Shmuel Shayowitz (NMLS#19871) is President and Chief Lending Officer at Approved Funding, a privately held local mortgage banker and direct lender. Shmuel has over two decades of industry experience, including licenses and certifications as a certified mortgage underwriter, residential review appraiser, licensed real estate agent, and direct FHA specialized underwriter. Shmuel provides a uniquely holistic approach to comprehensive real estate and financial matters that goes well beyond any single transaction. Shmuel is an award-winning financier recognized for maximizing the short-term and long-term objectives of his client. As a contributing writer to many local and regional newspapers and publications, his insights have been featured in the media for many topics, including mortgages, personal finance, appraisals, and real estate trends.
One of the most common confusions in the mortgage industry is the distinction between “pre-approvals” and “pre-qualifications.” I have seen some mortgage companies that emphasize how they categorically only do pre-approvals and not the ‘generic pre-qualifications,’ whereas I have seen other companies touting how superior their real pre-qualifications are versus the ‘generic pre-qualifications.’ This ongoing debate will continue well past my tenure, but with all due respect to all those trying to split hairs on this matter, I humbly suggest that its all nonsense.
Let me give you the background of how this really plays out… More often than not, homebuyers will be previewing houses with no real intention of buying, when all of a sudden one spouse decided “this is the one.” The Realtor gives them the process of submitting offers and writing up contracts of sale and asks if they have a pre-approval. Surprisingly, a very small percentage of home shoppers actually spend the time in advance of their home searching to go through this process correctly, so they end up scrambling to contact the person they spoke to months ago, or they ask their Realtor or a friend for a recommendation.
In most of all the cases, this is all done very late in the game, where everyone is usually rushed to submit the offer with the necessary pre-approval documentation. The buyers connect with a mortgage representative, and within a few minutes, a pre-approval is generated. Therein lies the problem. A recent survey by the MBA showed that over 60% of the mortgage applicants are given assurances of a pre-approval or qualification for a program that they are either unqualified for or are offered a loan with less favorable terms than they deserve. As I tell most of my clients, you can go online and get a pre-approval online in minutes without speaking to a human being. The problem is, as the adage says, “garbage in, garbage out.”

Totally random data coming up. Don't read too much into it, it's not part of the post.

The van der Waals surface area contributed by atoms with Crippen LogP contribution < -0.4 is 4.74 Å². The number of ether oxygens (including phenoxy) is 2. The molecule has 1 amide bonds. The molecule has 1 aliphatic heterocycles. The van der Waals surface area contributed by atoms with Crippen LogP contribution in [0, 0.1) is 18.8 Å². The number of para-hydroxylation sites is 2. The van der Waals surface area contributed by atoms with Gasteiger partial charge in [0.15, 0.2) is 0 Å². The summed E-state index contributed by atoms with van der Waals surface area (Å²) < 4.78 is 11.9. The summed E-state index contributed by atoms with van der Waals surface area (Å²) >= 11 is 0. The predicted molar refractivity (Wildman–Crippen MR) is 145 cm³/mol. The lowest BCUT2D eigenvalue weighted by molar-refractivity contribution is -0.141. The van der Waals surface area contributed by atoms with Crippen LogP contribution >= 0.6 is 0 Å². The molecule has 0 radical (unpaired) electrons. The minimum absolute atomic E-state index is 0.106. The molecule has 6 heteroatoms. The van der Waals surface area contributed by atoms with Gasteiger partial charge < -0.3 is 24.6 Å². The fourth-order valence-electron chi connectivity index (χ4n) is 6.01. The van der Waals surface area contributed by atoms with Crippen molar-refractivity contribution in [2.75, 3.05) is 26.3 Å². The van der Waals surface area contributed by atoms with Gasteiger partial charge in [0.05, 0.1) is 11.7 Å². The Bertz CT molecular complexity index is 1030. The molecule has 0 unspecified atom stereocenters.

In fact, it’s even worse. There are banks and brokers out there who are getting loans underwritten and issuing formal mortgage commitments to their clients very early in the process. While that sounds good, there is a tremendous risk to a would-be buyer. If someone is given a formal mortgage commitment and they cannot meet the terms and conditions and requirements of that approval, they are in jeopardy of losing their down payment deposit. I recently had a client who experienced this exact situation where a mortgage commitment was issued and presented to them, their realtors and their attorney’s and there was one condition there that could not be met. The bank put on condition that the loan approval is subject to the sale of their existing home when they had no intention of selling it prior to the purchase.
Of course, when the realtor and attorney went back to look at the initial pre-approval, nowhere did mention a pre-sale condition and it was clear that one hand didn’t know what the other was doing. In a marketplace such as this one where offers are being presented so quickly and which such pressure tactics, it is a tremendous risk to a would-be buyer to act hastily without the careful guidance of an experienced professional. We are in a transitioning market where prices are rising, and mortgage rates are rising – which leads to aggressive sales tactics to get homes into contract quickly.
My advice is to make sure that the commitment you are being provided is not only the formal mortgage approval, but it is also the assurance from your mortgage representative that they understand all of the terms and conditions, and that they are confident that they will be satisfied. Fortunately, and unfortunately for my new clients in the above horror-scenario, they didn’t lose their $30,000 deposit, but it did cost them a few extra dollars in penalties to the seller which was the best that I can assist with while getting the deal closed as a super rush and favor to all parties.
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